The results for the July cut represent the first 20 to 25 per cent ofthis year's wheat harvest, which was gathered before the main spate of bad weather in August, according to the Provisional Cereal QualityReport by the Home Grown Cereals Authority (HGCA).Currently, the UK uses around two-and-a-half million tons of home-grown wheat for bread-making and about another million tons for other bakery products such as biscuits and cakes, which means any price increase as a result of a poor harvest has a direct and significant impact on the bakery industry.
According to HGCA economist Julian Bell, the prices have already risen sharply. Bread wheat was priced at around £86 (€126) per ton in July this year but has now risen to £98. Meanwhile, the price of wheat for animal feed has dropped £4 per ton because of increased availability caused by down-grading due to poor quality.
Compounding the problem, Bell also believes that the wheat cut in August might not be much higher in quality due to the worsening weather. And a September economic review by the National Association of British and Irish Millers (NABIM) says the bad weather has caused significant damage to the wheat crop, especially in the midlands and north.
Consequently "wheat has been more susceptible to sprouting, lodging and disease, threatening its bread-making properties," says the NABIM review.
The wettest August on record has also meant that only around 60 per cent of the UK's wheat crop has so far been harvested, while the last of the 2003 harvest has now been used up, leaving a short-term gap in supply.
HGCA analyst Bell said: "The UK will be importing more wheat this year and that will be more expensive. At the moment millers cannot source enough domestic wheat and premiums for good quality wheat have shot up."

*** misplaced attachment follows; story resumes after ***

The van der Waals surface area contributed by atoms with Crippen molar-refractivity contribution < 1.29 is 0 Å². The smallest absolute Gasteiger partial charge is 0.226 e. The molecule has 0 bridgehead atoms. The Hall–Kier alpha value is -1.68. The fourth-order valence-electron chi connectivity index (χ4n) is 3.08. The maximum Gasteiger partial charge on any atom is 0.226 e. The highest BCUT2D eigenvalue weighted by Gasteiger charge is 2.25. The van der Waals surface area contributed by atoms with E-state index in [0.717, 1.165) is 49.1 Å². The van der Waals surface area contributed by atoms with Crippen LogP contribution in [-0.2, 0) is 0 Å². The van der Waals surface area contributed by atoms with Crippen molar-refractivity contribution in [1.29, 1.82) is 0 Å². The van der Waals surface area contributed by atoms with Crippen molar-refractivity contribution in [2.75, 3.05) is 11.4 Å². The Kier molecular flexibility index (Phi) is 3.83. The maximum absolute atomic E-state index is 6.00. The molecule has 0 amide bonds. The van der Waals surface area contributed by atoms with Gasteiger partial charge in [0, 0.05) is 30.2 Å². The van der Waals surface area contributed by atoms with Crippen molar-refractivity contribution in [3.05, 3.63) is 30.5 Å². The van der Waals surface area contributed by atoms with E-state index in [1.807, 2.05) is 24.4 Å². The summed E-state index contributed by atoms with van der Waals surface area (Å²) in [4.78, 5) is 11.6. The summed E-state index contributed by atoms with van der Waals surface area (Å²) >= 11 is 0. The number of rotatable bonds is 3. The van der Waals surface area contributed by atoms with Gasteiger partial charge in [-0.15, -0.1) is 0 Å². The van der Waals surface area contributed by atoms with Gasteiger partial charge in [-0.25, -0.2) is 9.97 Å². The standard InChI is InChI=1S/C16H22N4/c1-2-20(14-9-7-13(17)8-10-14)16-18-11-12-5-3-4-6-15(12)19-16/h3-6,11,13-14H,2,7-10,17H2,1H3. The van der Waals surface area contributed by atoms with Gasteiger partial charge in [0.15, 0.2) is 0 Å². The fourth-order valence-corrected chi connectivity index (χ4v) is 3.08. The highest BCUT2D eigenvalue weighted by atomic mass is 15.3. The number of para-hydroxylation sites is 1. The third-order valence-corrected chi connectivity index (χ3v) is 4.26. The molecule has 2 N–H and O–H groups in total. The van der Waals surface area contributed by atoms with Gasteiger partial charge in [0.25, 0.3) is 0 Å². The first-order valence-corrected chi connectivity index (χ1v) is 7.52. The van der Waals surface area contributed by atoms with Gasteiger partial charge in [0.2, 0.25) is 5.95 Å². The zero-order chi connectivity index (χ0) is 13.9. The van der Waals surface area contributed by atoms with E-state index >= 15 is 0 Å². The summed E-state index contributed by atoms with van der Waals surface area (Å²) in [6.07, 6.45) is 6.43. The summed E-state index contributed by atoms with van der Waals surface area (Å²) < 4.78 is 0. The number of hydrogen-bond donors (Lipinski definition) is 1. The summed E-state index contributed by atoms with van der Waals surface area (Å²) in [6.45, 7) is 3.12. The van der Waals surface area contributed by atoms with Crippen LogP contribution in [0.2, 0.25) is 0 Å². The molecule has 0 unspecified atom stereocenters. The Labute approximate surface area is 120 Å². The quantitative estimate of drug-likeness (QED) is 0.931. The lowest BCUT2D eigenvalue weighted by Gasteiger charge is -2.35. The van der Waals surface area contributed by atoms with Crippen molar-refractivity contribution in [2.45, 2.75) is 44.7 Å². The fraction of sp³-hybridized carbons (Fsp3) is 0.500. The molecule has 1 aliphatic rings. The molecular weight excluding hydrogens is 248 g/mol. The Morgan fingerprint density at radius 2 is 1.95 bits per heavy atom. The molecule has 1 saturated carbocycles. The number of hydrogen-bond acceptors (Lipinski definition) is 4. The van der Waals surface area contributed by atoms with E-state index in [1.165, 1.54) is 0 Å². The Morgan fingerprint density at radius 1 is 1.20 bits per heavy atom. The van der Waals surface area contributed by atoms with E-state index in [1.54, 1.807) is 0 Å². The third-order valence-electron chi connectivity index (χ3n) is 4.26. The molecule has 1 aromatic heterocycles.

NABIM says in its review that the UK's poor weather is also likely to offset any price decreases in UK wheat as a result of what is expected to be a record world grain harvest.
In order for wheat to retain its bread-making quality, it must beproperly dried before going into storage, something the HGCA has been actively advising its members on, according to its assistant director of research and development, Dr. Roger Williams.
Williams was optimistic that although UK wheat quality may dip below the three year average, growers knew what they had to do and that there should not be a huge problem long-term. He said the north of England and Scotland were used to wet weather and had good infrastructure in place.
Bell said that a fuller assessment of the situation would be available once the full harvest had been assessed. "There may beenough bread wheat around but we are just not sure yet," he said,adding that the wheat would take time to dry and some growers may be holding on to their stocks to try and get a better price.
He was also confident that around 80 to 85 per cent of UK bread wheat would continue to be bought by UK millers as that was the cheapest option. "There aren't many suppliers in the UK who want to see imports coming in."